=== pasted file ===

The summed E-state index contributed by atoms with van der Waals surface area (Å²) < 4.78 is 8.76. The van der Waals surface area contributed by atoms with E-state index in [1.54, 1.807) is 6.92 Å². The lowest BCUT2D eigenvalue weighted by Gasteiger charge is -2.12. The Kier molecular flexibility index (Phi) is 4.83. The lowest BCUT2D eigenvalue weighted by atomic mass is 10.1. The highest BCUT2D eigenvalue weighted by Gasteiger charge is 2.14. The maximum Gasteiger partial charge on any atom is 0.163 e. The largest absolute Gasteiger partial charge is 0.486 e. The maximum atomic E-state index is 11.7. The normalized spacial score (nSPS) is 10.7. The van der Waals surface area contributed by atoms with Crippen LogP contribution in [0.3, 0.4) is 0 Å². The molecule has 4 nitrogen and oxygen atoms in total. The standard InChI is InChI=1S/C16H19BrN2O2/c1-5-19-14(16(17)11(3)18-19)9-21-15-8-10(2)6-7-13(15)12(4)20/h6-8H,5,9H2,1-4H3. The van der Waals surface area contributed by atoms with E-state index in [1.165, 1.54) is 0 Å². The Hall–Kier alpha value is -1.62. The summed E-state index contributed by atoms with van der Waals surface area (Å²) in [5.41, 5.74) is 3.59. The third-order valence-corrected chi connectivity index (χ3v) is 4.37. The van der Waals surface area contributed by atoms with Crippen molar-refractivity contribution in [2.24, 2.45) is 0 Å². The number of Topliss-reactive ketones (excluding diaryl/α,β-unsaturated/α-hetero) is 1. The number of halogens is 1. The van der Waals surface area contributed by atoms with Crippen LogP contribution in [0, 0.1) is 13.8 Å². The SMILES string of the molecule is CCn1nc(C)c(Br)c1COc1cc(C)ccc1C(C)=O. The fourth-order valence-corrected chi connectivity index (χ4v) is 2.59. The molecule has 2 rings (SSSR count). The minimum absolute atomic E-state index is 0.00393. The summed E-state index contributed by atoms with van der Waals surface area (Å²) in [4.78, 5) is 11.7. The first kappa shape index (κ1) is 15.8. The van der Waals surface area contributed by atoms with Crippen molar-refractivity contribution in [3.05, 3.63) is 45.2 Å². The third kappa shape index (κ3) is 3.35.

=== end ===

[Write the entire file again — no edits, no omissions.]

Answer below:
The summed E-state index contributed by atoms with van der Waals surface area (Å²) < 4.78 is 8.76. The van der Waals surface area contributed by atoms with E-state index in [1.54, 1.807) is 6.92 Å². The lowest BCUT2D eigenvalue weighted by Gasteiger charge is -2.12. The Kier molecular flexibility index (Phi) is 4.83. The lowest BCUT2D eigenvalue weighted by atomic mass is 10.1. The highest BCUT2D eigenvalue weighted by Gasteiger charge is 2.14. The maximum Gasteiger partial charge on any atom is 0.163 e. The largest absolute Gasteiger partial charge is 0.486 e. The maximum atomic E-state index is 11.7. The normalized spacial score (nSPS) is 10.7. The van der Waals surface area contributed by atoms with Crippen LogP contribution in [0.3, 0.4) is 0 Å². The molecule has 4 nitrogen and oxygen atoms in total. The standard InChI is InChI=1S/C16H19BrN2O2/c1-5-19-14(16(17)11(3)18-19)9-21-15-8-10(2)6-7-13(15)12(4)20/h6-8H,5,9H2,1-4H3. The van der Waals surface area contributed by atoms with E-state index in [1.165, 1.54) is 0 Å². The Hall–Kier alpha value is -1.62. The summed E-state index contributed by atoms with van der Waals surface area (Å²) in [5.41, 5.74) is 3.59. The third-order valence-corrected chi connectivity index (χ3v) is 4.37. The van der Waals surface area contributed by atoms with Crippen molar-refractivity contribution in [2.24, 2.45) is 0 Å². The number of Topliss-reactive ketones (excluding diaryl/α,β-unsaturated/α-hetero) is 1. The number of halogens is 1. The van der Waals surface area contributed by atoms with Crippen LogP contribution in [0, 0.1) is 13.8 Å². The SMILES string of the molecule is CCn1nc(C)c(Br)c1COc1cc(C)ccc1C(C)=O. The fourth-order valence-corrected chi connectivity index (χ4v) is 2.59. The molecule has 2 rings (SSSR count). The minimum absolute atomic E-state index is 0.00393. The summed E-state index contributed by atoms with van der Waals surface area (Å²) in [4.78, 5) is 11.7. The first kappa shape index (κ1) is 15.8. The van der Waals surface area contributed by atoms with Crippen molar-refractivity contribution in [3.05, 3.63) is 45.2 Å². The third kappa shape index (κ3) is 3.35.